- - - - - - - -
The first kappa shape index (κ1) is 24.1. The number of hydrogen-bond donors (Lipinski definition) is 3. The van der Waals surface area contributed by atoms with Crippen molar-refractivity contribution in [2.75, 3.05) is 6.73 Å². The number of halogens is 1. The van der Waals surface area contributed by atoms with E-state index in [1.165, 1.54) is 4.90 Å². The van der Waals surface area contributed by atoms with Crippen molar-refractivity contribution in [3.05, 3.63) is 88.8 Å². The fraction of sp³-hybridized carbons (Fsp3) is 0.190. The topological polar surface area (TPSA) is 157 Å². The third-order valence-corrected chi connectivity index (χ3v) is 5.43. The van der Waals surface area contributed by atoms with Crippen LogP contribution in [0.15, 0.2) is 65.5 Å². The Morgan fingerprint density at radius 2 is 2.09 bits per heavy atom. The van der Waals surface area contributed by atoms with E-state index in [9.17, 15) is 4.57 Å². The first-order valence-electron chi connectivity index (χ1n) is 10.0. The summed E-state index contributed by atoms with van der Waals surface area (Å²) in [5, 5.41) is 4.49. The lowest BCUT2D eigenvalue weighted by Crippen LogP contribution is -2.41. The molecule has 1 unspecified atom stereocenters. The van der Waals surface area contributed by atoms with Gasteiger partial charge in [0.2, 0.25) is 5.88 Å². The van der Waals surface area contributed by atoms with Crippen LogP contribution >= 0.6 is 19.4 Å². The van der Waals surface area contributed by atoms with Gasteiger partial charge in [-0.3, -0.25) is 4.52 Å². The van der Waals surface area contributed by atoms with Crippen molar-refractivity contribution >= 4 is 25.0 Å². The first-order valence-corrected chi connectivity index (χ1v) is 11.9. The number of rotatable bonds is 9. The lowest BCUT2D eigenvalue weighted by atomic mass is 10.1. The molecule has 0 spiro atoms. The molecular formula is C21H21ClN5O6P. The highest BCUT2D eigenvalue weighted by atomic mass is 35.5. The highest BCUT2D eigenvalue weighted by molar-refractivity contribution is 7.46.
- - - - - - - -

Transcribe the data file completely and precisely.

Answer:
The first kappa shape index (κ1) is 24.1. The number of hydrogen-bond donors (Lipinski definition) is 3. The van der Waals surface area contributed by atoms with Crippen molar-refractivity contribution in [2.75, 3.05) is 6.73 Å². The number of halogens is 1. The van der Waals surface area contributed by atoms with E-state index in [1.165, 1.54) is 4.90 Å². The van der Waals surface area contributed by atoms with Crippen molar-refractivity contribution in [3.05, 3.63) is 88.8 Å². The fraction of sp³-hybridized carbons (Fsp3) is 0.190. The topological polar surface area (TPSA) is 157 Å². The third-order valence-corrected chi connectivity index (χ3v) is 5.43. The van der Waals surface area contributed by atoms with Crippen LogP contribution in [0.15, 0.2) is 65.5 Å². The Morgan fingerprint density at radius 2 is 2.09 bits per heavy atom. The van der Waals surface area contributed by atoms with E-state index in [9.17, 15) is 4.57 Å². The first-order valence-electron chi connectivity index (χ1n) is 10.0. The summed E-state index contributed by atoms with van der Waals surface area (Å²) in [5, 5.41) is 4.49. The lowest BCUT2D eigenvalue weighted by Crippen LogP contribution is -2.41. The molecule has 1 unspecified atom stereocenters. The van der Waals surface area contributed by atoms with Gasteiger partial charge in [0.2, 0.25) is 5.88 Å². The van der Waals surface area contributed by atoms with Crippen LogP contribution >= 0.6 is 19.4 Å². The van der Waals surface area contributed by atoms with Gasteiger partial charge in [-0.3, -0.25) is 4.52 Å². The van der Waals surface area contributed by atoms with Crippen molar-refractivity contribution >= 4 is 25.0 Å². The first-order valence-corrected chi connectivity index (χ1v) is 11.9. The number of rotatable bonds is 9. The lowest BCUT2D eigenvalue weighted by atomic mass is 10.1. The molecule has 0 spiro atoms. The molecular formula is C21H21ClN5O6P. The highest BCUT2D eigenvalue weighted by atomic mass is 35.5. The highest BCUT2D eigenvalue weighted by molar-refractivity contribution is 7.46.